“Some of the most important are vibration control through counterbalance mechanisms and soft grips, balance by designing the center of gravity so the tool is not front or rear heavy, [and] improved power-to-weight ratios reducing tool weight,” Kirk added. “Tools have gone from metals to plastic, which reduces weight and how tool-generated heat is dispersed. It is critical to have controls that are easily accessible; convenient placement of on-off switches; easy-to-access reverse switches, etc.”
Milwaukee Electric Tool Co., Scott Bubitz, industrial engineer: “Tool ergonomics is a very important factor in the design and engineering of power tools. At their best, tools become an extension of their user's hand. In order to achieve this, attention to handle size and shape as well as tool balance is essential. Poorly designed tools cause discomfort, increased fatigue, and even cumulative trauma disorders such as carpal tunnel or tendonitis. Some of the most important advances to benefit ergonomic tool design have occurred relatively recently. Weight reductions allowed by the development of high-strength, low-weight polymers have resulted in lighter tools, which translate into less user fatigue.
“Lightweight aluminum and magnesium alloys significantly reduce weight and fatigue in power tools. Modern molding processes and computer-aided design in conjunction with these modern polymers and alloys has allowed for the production of handle shapes that can be optimized for user comfort. The introduction of thermoplastic rubber or soft grip over molding on handles has been a relatively recent introduction to the world of power tools. Its benefits include increasing the tactile grip preventing slippage of the tool in the hand as well as decreasing the vibration that is transferred to the hand by the tool.”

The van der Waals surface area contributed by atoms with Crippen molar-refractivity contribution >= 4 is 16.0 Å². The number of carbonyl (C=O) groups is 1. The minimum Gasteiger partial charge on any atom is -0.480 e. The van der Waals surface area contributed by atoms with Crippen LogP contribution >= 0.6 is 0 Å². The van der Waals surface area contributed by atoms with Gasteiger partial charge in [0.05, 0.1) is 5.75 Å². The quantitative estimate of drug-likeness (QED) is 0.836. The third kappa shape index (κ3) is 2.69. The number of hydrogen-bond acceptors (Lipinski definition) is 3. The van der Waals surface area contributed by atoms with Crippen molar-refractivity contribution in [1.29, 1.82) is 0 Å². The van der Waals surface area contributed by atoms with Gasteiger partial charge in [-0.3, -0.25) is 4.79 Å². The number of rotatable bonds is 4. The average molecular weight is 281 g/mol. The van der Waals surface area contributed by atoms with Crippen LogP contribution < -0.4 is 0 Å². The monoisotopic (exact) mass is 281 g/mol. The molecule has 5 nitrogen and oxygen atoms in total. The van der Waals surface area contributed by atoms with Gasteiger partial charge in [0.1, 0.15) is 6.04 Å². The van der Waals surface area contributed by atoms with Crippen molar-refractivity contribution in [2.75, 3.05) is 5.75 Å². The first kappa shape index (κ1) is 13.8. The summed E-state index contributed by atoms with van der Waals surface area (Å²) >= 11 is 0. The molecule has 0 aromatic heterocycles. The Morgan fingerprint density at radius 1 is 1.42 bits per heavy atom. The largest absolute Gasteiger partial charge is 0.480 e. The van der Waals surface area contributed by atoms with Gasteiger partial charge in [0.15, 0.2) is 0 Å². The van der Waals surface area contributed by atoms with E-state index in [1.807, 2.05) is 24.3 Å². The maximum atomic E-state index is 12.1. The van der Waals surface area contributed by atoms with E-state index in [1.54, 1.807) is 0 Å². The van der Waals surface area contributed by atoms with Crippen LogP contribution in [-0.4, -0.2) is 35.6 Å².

FCI-Burndy, Lee McAndrew, tooling marketing manager: “Much of tooling in the electrical industry deals with crimping a connector and wire together. This requires a tremendous amount of force, basically four tons and up. In the past this meant mechanical crimpers or extremely heavy and bulky high-pressure presses. Advances in material-both metals and plastics-give designers the ability to manufacture tools capable of handling job extremes while being lightweight and durable.
“Advances in battery technology make the use of battery tools more desirable not only from an application standard, but also one of safety and cost. Training in the proper use of tools is an important consideration. Training and interaction with tool users is a two-way street and provides manufacturers with valuable information regarding the needs of the industry,” McAndrew added. EC
GRIFFIN, a construction and tools writer from Oklahoma City, can be reached at 405.748.5256 or firstname.lastname@example.org.